The conclusions in this report seem to suggest that the dominating role of the F-22 will most likely become that of a fighter escort and support to modern multipurpose fighter jets of the 4.5th generation.

    As my own conclusion, I personally believe that all this modern radar technology rendering the F-22 stealth capabilities partially or even mostly obsolete, will probably make upgrades with improved defense systems and improved WVR combat capabilities even more necessary and important.
    This is likely so, because the risk of being reliably detected and localized massively increases with the increased availability of modern radar technologies, which are specifically designed to also detect stealth aircraft.
    This in turn naturally leads to a much higher risk of getting involved in combat actions or being shot down, in some cases - depending on the enemies capabillities - this may very well even be nearly equal to that of any non stealth aircraft.
    In such cases, which may very well be expected to soon become regular szenarios, the F-22s capabilities to be an air dominance fighter will increasingly rely on its weapons and defense systems and its supercruise capabilities as well as it's top speed and maneuverability.

    Stealth technology may very well turn out to become less and less of a real advantage in conflicts, if not even nearly obsolete, especially when facing enemies equipped with modern radar technologies capable of reliably detecting stealth aircraft at long distances.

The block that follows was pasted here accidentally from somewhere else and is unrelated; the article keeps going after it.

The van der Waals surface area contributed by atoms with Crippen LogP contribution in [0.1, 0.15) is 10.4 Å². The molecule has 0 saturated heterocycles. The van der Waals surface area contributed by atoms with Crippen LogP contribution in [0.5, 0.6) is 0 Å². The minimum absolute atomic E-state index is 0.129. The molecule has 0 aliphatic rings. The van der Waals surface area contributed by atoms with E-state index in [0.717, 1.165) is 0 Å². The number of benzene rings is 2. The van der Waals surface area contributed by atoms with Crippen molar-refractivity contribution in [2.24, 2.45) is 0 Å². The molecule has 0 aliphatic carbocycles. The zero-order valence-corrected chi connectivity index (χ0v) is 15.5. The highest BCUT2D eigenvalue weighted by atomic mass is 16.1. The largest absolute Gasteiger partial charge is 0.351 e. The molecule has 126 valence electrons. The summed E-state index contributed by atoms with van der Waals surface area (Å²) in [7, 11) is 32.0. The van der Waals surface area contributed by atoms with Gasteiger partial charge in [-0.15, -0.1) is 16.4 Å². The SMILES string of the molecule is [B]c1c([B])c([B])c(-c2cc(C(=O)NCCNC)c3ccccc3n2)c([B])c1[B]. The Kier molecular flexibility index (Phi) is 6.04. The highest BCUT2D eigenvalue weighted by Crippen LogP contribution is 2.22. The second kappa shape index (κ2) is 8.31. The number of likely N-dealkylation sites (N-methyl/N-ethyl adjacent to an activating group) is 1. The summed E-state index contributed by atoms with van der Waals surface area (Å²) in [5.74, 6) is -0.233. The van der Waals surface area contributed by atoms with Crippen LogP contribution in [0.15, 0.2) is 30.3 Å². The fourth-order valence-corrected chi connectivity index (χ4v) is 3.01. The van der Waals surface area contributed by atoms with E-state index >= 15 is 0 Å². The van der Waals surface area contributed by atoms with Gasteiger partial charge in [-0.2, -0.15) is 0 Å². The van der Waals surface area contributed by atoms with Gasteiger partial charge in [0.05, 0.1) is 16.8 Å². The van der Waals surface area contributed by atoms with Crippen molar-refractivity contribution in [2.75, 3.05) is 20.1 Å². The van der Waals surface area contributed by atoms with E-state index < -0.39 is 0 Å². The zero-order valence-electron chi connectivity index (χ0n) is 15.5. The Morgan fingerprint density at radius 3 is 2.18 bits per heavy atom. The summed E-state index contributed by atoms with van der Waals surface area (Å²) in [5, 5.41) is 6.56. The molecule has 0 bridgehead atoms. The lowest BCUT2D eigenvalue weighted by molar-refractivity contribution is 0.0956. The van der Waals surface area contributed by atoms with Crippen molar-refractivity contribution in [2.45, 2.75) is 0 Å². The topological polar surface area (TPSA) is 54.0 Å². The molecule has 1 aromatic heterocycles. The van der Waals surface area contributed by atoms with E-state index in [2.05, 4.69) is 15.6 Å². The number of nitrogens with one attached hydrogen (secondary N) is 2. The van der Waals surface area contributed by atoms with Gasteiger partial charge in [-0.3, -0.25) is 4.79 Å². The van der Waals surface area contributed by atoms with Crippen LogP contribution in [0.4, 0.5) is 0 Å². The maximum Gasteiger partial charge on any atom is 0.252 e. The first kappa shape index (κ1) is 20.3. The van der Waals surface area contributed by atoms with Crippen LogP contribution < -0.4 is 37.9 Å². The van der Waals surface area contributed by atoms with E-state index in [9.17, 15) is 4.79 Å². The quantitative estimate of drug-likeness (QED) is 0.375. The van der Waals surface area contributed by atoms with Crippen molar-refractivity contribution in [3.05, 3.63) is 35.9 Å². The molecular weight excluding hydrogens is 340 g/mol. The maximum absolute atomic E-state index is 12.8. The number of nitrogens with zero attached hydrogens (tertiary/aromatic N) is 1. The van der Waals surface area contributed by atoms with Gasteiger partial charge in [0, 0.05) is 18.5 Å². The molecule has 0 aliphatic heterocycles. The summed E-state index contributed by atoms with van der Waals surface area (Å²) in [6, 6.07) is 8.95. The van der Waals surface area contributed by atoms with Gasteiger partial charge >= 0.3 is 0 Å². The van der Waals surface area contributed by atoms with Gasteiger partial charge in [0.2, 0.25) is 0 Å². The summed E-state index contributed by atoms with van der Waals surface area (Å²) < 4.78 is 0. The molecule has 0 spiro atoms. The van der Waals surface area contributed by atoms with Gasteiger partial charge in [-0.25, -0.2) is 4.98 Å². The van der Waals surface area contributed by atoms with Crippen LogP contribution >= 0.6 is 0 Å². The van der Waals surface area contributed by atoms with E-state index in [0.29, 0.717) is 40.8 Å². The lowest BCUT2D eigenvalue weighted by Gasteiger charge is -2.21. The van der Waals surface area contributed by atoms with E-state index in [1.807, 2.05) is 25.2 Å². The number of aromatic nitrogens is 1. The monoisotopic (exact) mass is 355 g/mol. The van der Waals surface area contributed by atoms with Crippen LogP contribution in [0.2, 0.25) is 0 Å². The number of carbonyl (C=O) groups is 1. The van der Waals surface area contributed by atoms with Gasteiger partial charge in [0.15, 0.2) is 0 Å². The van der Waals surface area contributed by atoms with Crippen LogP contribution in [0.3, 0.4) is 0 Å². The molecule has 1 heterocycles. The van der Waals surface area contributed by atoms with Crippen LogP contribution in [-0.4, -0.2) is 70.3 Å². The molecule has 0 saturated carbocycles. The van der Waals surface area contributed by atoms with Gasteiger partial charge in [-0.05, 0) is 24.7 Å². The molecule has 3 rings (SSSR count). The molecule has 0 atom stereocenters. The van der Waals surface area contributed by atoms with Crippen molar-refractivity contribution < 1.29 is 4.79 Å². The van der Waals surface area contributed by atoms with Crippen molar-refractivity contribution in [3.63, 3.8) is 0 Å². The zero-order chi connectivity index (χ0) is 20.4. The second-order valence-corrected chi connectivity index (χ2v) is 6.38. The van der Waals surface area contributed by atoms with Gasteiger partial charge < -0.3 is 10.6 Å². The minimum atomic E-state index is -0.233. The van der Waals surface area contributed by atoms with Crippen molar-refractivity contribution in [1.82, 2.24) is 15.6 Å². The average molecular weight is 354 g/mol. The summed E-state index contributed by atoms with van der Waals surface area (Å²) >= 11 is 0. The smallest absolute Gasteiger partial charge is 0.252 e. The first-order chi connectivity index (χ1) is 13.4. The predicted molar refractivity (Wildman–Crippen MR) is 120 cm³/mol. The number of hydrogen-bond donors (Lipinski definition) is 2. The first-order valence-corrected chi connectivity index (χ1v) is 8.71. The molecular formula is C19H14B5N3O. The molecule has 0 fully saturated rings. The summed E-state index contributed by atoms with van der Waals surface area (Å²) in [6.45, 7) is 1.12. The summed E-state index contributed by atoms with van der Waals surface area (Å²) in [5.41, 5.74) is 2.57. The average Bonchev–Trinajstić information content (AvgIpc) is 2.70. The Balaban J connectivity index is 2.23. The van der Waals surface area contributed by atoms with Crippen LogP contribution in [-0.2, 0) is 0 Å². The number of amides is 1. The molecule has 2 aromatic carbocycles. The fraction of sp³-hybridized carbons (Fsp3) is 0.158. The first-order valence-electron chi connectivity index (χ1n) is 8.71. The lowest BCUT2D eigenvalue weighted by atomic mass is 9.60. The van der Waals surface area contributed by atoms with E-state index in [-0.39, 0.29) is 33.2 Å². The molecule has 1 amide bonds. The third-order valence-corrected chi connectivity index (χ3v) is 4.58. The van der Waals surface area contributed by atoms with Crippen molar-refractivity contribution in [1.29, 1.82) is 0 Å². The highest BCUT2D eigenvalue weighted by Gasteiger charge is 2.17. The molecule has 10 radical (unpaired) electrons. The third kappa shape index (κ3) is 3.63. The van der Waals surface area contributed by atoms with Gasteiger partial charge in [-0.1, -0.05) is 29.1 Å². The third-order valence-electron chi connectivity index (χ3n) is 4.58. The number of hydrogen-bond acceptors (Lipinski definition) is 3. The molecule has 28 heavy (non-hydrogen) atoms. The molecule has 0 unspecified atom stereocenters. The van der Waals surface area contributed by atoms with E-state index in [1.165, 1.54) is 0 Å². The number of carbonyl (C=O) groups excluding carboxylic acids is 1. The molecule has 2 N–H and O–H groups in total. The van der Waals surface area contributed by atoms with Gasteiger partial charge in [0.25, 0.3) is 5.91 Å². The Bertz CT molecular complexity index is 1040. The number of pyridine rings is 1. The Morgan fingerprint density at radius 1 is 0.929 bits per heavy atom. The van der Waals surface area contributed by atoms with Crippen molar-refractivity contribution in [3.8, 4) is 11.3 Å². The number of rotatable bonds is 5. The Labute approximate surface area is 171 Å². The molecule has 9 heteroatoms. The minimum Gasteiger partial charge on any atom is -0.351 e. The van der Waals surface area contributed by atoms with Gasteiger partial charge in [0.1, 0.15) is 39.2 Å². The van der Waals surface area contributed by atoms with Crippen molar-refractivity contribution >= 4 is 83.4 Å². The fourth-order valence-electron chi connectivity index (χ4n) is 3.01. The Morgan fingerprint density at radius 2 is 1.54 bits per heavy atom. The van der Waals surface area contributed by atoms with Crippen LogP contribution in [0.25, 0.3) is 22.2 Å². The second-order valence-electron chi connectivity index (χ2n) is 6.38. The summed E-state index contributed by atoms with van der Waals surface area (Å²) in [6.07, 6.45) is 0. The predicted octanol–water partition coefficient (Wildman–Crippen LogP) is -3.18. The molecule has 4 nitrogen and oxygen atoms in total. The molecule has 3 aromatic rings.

And it is also no secret that many countries are working hard on modern radar devices capable of detecting modern stealth aircraft, or allready posess them.


    1. Hi Julian,

      Interesting argument with respect to passive radar, but is it capable of providing a weapons quality track? I haven't come across as source which indicates it does though I certainly could be wrong. For example, with VHF band systems the potential to detect stealth aircraft exists but the resolution cells are too poor quality to use directly in a SAM unlike the X and S bands. Similarly, emission locator systems like the KRTP-86 Tamara can detect stealth aircraft, but cannot provide weapons quality targeting information. Both technologies are at best early warning systems for the next ten years and there is a significant distinction between detection and direct interception.

      Without direct weapons quality track from passive and VHF systems, you would need to send other assets - such as fighter aircraft - to intercept and physically shoot the stealth aircraft down or wait until you could cue conventional S and X band systems at closer range.

      I generally agree with your sentiment that stealth is no longer a panacea solution to defeating an enemy IADS given a combination of technologies such as VHF, passive systems, IRST, etc. will make stealth less effective. I would also agree there is great potential towards integrating 4th and 5th generation assets, especially with electronic warfare aircraft such as the EA-18G. The US military already has embraced this reality (more so in the Navy than in the Air Force) and will couple stealth with significantly improved electronic warfare capabilities to defeat more advanced IADS in the 2020s and 2030s. It will also be interesting to see if the 6th generation jets will feature any new countermeasures.